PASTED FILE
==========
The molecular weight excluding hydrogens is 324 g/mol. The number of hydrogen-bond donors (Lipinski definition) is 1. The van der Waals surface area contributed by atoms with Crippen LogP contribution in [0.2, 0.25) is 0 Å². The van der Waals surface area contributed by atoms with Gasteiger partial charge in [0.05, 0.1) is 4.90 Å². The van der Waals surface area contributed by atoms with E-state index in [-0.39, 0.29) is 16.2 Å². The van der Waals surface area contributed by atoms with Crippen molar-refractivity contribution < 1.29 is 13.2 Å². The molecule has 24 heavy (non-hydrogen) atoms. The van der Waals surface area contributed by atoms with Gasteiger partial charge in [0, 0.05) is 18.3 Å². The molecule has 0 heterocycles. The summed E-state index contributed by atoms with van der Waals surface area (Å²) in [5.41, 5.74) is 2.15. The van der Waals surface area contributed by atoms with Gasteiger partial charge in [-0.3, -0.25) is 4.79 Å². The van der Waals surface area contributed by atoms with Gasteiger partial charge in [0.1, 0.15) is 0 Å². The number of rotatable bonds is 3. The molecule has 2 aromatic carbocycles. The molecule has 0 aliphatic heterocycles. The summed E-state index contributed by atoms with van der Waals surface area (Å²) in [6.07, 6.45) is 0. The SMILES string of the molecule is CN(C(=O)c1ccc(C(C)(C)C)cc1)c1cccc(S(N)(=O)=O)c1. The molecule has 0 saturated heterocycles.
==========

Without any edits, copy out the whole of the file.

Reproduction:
The molecular weight excluding hydrogens is 324 g/mol. The number of hydrogen-bond donors (Lipinski definition) is 1. The van der Waals surface area contributed by atoms with Crippen LogP contribution in [0.2, 0.25) is 0 Å². The van der Waals surface area contributed by atoms with Gasteiger partial charge in [0.05, 0.1) is 4.90 Å². The van der Waals surface area contributed by atoms with E-state index in [-0.39, 0.29) is 16.2 Å². The van der Waals surface area contributed by atoms with Crippen molar-refractivity contribution < 1.29 is 13.2 Å². The molecule has 24 heavy (non-hydrogen) atoms. The van der Waals surface area contributed by atoms with Gasteiger partial charge in [0, 0.05) is 18.3 Å². The molecule has 0 heterocycles. The summed E-state index contributed by atoms with van der Waals surface area (Å²) in [5.41, 5.74) is 2.15. The van der Waals surface area contributed by atoms with Gasteiger partial charge in [-0.3, -0.25) is 4.79 Å². The van der Waals surface area contributed by atoms with Gasteiger partial charge in [0.1, 0.15) is 0 Å². The number of rotatable bonds is 3. The molecule has 2 aromatic carbocycles. The molecule has 0 aliphatic heterocycles. The summed E-state index contributed by atoms with van der Waals surface area (Å²) in [6.07, 6.45) is 0. The SMILES string of the molecule is CN(C(=O)c1ccc(C(C)(C)C)cc1)c1cccc(S(N)(=O)=O)c1. The molecule has 0 saturated heterocycles.